Traveling by plane and Flying with Children with your offspring can be a memorable family adventure or a complete nightmare for everyone involved. The key ultimately is preparation. Here are some steps to ensure your trip is free from any “turbulence” caused by the little ones.
- The more crowded it is the more opportunity there is for aggravation and problems. If it is at all possible, try to book your flights for non-peak travel times such as the early part of the week Mondays – Wednesdays, in the middle of the day or in the evening.
- Pack plenty of entertainment for the kids to take advantage of during the flight. Include snacks, drinks, and fun little games and activities. Be sure to pack at least twice as much or more than you think you’ll need- this could help save you from disaster should you be delayed at any point during the flight.
- Pack fun and entertaining yet quiet activities such as books, activity/coloring books, travel-sized board games, playing cards, and CD players. Portable video game and handhelds can be a lifesaver but be sure they are fully charged and bring extra batteries!
- Remember to bring the headsets for the video games and CD players. You do not want to keep the kids quiet only to have your neighbors annoyed by the constant noise of their games and music.
- Prepare your child for the trip. Go through the process with them at home and explain everything that will happen in the airport. This can help calm them down and alleviate fears- especially during security screenings and boarding.
- If your child is old enough and is aware of the reasons for the security screenings, remind your child that it’s illegal to make any kind of jokes about bombs. According to the FAA, even a child’s jest can result in fines and delays.
In the Airport
- Allow for plenty of extra time at the airport. Everything takes much longer when kids are involved and the more kids you are traveling with the more time you will need. What would be a five minute bathroom break for you can turn into a 12 minute ordeal with a child in tow.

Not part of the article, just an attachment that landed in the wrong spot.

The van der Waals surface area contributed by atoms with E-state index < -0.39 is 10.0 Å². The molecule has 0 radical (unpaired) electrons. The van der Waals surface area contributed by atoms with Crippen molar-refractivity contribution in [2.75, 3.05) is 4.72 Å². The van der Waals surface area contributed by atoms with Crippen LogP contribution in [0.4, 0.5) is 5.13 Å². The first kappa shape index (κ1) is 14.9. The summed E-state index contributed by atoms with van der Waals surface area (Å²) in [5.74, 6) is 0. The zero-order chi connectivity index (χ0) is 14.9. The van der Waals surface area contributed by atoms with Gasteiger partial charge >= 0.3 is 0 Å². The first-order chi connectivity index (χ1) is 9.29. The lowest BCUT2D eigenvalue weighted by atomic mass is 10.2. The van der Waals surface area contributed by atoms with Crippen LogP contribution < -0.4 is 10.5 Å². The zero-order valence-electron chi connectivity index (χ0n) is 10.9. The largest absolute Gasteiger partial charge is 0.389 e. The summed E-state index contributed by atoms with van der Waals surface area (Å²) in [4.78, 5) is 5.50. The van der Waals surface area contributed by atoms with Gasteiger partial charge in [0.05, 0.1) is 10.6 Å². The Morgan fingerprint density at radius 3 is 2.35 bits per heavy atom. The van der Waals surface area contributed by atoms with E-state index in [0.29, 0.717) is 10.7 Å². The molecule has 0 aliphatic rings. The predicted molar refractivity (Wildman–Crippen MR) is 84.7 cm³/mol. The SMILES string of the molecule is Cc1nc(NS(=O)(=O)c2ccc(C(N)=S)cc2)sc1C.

- Give your child safety rules, such as what to do if you become separated. Be sure to point out who the airport workers and security guards are so your child knows who to go to if they become lost.
- One way to pass time while waiting of your flights or killing time during a layover is to give your child a little “airport allowance.” Visiting the shops in the terminal area can kill quite a bit of time as your child searches for the perfect snack, toy, or book to buy for the flight.
- Even if you are adamantly opposed to using a child leash or tether, you may want to seriously consider it. Airports are insane and there is a lot that has to be juggled and passed around. There will be times you must let go of your child’s hand. Having the tether is just one less thing to worry about, and you can always take it off once you get through security or arrive at your gate.
- Take-offs and landings can hard because they can be quite painful for little ears. Help your child’s ears adjust to the pressure by offering chewing gum, hard candy to suck on, or a snack to help the ears pop.
- Drag out the use of toys by allowing only one at a time and setting a minimum of time that each toy must be played with once brought out. When a new toy is brought out, the other one must be put away. This will keep your child from breezing through all the toys in the first fifteen minutes and being bored the rest of the flight.
- Seat your child by the window as most will find the view fascinating. It’s also safer for kids by the window than the aisle because their arms and legs could get bumped and kicked by people walking the aisles.
- Remember, not all passengers appreciate the joys of children so do your best to keep them happy and entertained. If your neighbors seem ok with the occasional game of peek-a-boo over the seat that is fine. But if they seem to be getting annoyed, try to settle your child down with a movie, coloring, or a new book to read.
- Above all, try to look at the flights as a time to spend with your child as he or she experiences something new and exciting.
I would like to thank Sarah Jo Coryell for her help and perspective on this article.
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